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Wholesale prices rise at slower pace in May

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JEREMY HOBSON: Well here in the U.S. the government said this morning that wholesale prices rose by just two-tenths of one percent last month. In the past year, though, the so-called producer price index is up by more than 7 percent. That’s a measure of prices of the things companies buy. Tomorrow we’ll hear about prices of the things consumers buy.

Let’s bring in our regular Tuesday analyst Juli Niemann from Smith Moore and Company. She’s with us live from St. Louis. Good morning Juli.

JULI NIEMANN: Good morning Jeremy.

HOBSON: Well put the two stories together for us. Rising prices in China, rising prices in the U.S., there aren’t any protests here in America as far as I know going on over rising prices, but how are these two things related?

NIEMANN: Well, that’s the big thing because the rising food in China leads to civil unrest. Here in the United States we’re sullen but not rebellious, is what it really comes down to. China has really decided to reduce social tensions by cooling inflation, but not hurting growth. Here in the United States, Ben Bernanke is taking the opposite approach. We have no inflation. We only need to work on growth and credit expansion. Except that the real inflation is a tax on consumers and that’s in our cash inflation. It’s very real. It’s food, energy, building supplies, pharmaceuticals and services. And this is where we’re really seeing the pinch and it’s really become a class issue — low and middle class.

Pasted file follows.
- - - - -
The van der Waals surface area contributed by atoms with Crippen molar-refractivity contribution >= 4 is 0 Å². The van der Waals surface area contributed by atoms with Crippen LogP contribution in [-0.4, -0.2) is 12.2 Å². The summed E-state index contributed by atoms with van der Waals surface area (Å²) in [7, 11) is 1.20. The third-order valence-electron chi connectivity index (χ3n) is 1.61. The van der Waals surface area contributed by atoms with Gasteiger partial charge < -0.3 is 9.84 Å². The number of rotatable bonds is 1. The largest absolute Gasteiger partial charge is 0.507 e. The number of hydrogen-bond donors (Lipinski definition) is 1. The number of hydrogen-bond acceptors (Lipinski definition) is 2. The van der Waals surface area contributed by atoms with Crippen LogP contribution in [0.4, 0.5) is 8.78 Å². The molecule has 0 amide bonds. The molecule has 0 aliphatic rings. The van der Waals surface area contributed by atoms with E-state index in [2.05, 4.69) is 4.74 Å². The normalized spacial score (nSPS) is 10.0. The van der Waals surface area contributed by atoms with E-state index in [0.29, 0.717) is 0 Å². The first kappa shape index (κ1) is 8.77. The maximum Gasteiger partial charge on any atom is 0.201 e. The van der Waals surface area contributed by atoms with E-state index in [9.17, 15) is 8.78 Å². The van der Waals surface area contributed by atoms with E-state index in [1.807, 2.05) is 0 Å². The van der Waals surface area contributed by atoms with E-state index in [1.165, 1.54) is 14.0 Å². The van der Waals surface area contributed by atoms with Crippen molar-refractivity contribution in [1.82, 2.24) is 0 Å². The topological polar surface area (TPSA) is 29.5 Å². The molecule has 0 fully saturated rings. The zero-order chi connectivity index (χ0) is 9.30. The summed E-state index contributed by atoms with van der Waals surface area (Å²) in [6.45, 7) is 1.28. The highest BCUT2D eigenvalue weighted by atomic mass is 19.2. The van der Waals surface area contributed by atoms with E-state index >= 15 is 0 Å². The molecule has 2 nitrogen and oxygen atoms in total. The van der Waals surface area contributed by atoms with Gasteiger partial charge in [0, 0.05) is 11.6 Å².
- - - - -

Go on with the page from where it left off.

HOBSON: Well when it comes to consumers as you say, I mean we heard this morning that retail sales actually fell last month in this country by two-tenths of a percent. Is that related to rising prices do you think?

NIEMANN: It’s actually a short-term thing. We had a very brief respite from rising food prices — summer veggies are back in. Then we had a little bit of a drop in retail sales in terms of automotive, you know. And again that’s tied to Japan. But these are temporary things that we’re looking at. What we are going to see is — toward the end of the summer — a significant pick up in the price of energy. That’s global demand for energy. Not what’s driving here in the United States but it’s going to hit us right here at home. And virtually everything through the production line.

HOBSON: Juli Niemann, analyst with Smith Moore and Co. in St. Louis, thanks as always.

NIEMANN: You bet.

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